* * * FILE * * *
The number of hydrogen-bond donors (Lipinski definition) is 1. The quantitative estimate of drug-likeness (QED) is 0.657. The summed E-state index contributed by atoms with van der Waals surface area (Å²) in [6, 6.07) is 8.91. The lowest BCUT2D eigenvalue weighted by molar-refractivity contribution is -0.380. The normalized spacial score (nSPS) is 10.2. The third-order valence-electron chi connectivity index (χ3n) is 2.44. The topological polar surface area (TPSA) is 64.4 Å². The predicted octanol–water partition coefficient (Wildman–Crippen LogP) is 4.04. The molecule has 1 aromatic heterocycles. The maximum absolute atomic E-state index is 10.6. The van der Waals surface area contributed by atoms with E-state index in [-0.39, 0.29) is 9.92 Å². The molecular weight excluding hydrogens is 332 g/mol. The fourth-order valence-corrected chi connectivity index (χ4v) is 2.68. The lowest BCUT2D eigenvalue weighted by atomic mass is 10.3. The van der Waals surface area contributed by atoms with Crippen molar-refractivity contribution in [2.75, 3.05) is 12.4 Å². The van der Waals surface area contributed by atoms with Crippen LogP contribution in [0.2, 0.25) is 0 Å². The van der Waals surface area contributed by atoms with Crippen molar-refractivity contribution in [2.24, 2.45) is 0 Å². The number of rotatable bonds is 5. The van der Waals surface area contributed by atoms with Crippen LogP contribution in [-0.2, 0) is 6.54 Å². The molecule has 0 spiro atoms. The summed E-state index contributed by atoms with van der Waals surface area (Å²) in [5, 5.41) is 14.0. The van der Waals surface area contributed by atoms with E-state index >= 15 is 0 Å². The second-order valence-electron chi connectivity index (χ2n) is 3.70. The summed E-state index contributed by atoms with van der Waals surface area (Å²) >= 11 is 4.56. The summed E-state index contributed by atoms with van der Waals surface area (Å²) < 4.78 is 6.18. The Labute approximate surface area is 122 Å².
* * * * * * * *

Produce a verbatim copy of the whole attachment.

The number of hydrogen-bond donors (Lipinski definition) is 1. The quantitative estimate of drug-likeness (QED) is 0.657. The summed E-state index contributed by atoms with van der Waals surface area (Å²) in [6, 6.07) is 8.91. The lowest BCUT2D eigenvalue weighted by molar-refractivity contribution is -0.380. The normalized spacial score (nSPS) is 10.2. The third-order valence-electron chi connectivity index (χ3n) is 2.44. The topological polar surface area (TPSA) is 64.4 Å². The predicted octanol–water partition coefficient (Wildman–Crippen LogP) is 4.04. The molecule has 1 aromatic heterocycles. The maximum absolute atomic E-state index is 10.6. The van der Waals surface area contributed by atoms with E-state index in [-0.39, 0.29) is 9.92 Å². The molecular weight excluding hydrogens is 332 g/mol. The fourth-order valence-corrected chi connectivity index (χ4v) is 2.68. The lowest BCUT2D eigenvalue weighted by atomic mass is 10.3. The van der Waals surface area contributed by atoms with Crippen molar-refractivity contribution in [2.75, 3.05) is 12.4 Å². The van der Waals surface area contributed by atoms with Crippen LogP contribution in [0.2, 0.25) is 0 Å². The van der Waals surface area contributed by atoms with Crippen molar-refractivity contribution in [2.24, 2.45) is 0 Å². The number of rotatable bonds is 5. The van der Waals surface area contributed by atoms with Crippen LogP contribution in [-0.2, 0) is 6.54 Å². The molecule has 0 spiro atoms. The summed E-state index contributed by atoms with van der Waals surface area (Å²) in [5, 5.41) is 14.0. The van der Waals surface area contributed by atoms with E-state index >= 15 is 0 Å². The second-order valence-electron chi connectivity index (χ2n) is 3.70. The summed E-state index contributed by atoms with van der Waals surface area (Å²) >= 11 is 4.56. The summed E-state index contributed by atoms with van der Waals surface area (Å²) < 4.78 is 6.18. The Labute approximate surface area is 122 Å².